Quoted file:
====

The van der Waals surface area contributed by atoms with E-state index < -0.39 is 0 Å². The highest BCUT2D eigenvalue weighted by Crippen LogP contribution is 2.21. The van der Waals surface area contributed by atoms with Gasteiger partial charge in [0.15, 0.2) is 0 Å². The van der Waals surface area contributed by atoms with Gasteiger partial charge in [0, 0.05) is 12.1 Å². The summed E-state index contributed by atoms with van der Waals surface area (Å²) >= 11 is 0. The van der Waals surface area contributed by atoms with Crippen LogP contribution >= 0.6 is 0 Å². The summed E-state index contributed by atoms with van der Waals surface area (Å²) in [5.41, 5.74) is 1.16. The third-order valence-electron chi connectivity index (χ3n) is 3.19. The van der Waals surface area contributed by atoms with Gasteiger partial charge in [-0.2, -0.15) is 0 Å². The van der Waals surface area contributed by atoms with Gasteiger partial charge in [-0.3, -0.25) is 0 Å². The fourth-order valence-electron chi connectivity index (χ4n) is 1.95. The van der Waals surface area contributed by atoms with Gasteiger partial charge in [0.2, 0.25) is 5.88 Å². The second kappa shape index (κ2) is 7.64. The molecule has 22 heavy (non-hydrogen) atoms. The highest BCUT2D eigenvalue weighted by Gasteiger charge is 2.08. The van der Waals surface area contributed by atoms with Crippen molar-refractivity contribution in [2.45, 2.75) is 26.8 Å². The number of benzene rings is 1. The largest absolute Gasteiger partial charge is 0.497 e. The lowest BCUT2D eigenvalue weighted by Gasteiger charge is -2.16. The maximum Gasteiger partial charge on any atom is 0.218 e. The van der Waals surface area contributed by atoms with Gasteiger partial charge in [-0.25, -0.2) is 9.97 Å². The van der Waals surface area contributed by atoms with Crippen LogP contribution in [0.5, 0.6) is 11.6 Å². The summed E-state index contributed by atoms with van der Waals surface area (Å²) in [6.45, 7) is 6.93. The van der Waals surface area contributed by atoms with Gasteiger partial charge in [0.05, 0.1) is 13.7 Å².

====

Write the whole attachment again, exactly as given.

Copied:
The van der Waals surface area contributed by atoms with E-state index < -0.39 is 0 Å². The highest BCUT2D eigenvalue weighted by Crippen LogP contribution is 2.21. The van der Waals surface area contributed by atoms with Gasteiger partial charge in [0.15, 0.2) is 0 Å². The van der Waals surface area contributed by atoms with Gasteiger partial charge in [0, 0.05) is 12.1 Å². The summed E-state index contributed by atoms with van der Waals surface area (Å²) >= 11 is 0. The van der Waals surface area contributed by atoms with Crippen LogP contribution >= 0.6 is 0 Å². The summed E-state index contributed by atoms with van der Waals surface area (Å²) in [5.41, 5.74) is 1.16. The third-order valence-electron chi connectivity index (χ3n) is 3.19. The van der Waals surface area contributed by atoms with Gasteiger partial charge in [-0.2, -0.15) is 0 Å². The van der Waals surface area contributed by atoms with Gasteiger partial charge in [-0.3, -0.25) is 0 Å². The fourth-order valence-electron chi connectivity index (χ4n) is 1.95. The van der Waals surface area contributed by atoms with Gasteiger partial charge in [0.2, 0.25) is 5.88 Å². The second kappa shape index (κ2) is 7.64. The molecule has 22 heavy (non-hydrogen) atoms. The highest BCUT2D eigenvalue weighted by Gasteiger charge is 2.08. The van der Waals surface area contributed by atoms with Crippen molar-refractivity contribution in [2.45, 2.75) is 26.8 Å². The number of benzene rings is 1. The largest absolute Gasteiger partial charge is 0.497 e. The lowest BCUT2D eigenvalue weighted by Gasteiger charge is -2.16. The maximum Gasteiger partial charge on any atom is 0.218 e. The van der Waals surface area contributed by atoms with Gasteiger partial charge in [-0.25, -0.2) is 9.97 Å². The van der Waals surface area contributed by atoms with Crippen LogP contribution in [0.5, 0.6) is 11.6 Å². The summed E-state index contributed by atoms with van der Waals surface area (Å²) in [6.45, 7) is 6.93. The van der Waals surface area contributed by atoms with Gasteiger partial charge in [0.05, 0.1) is 13.7 Å².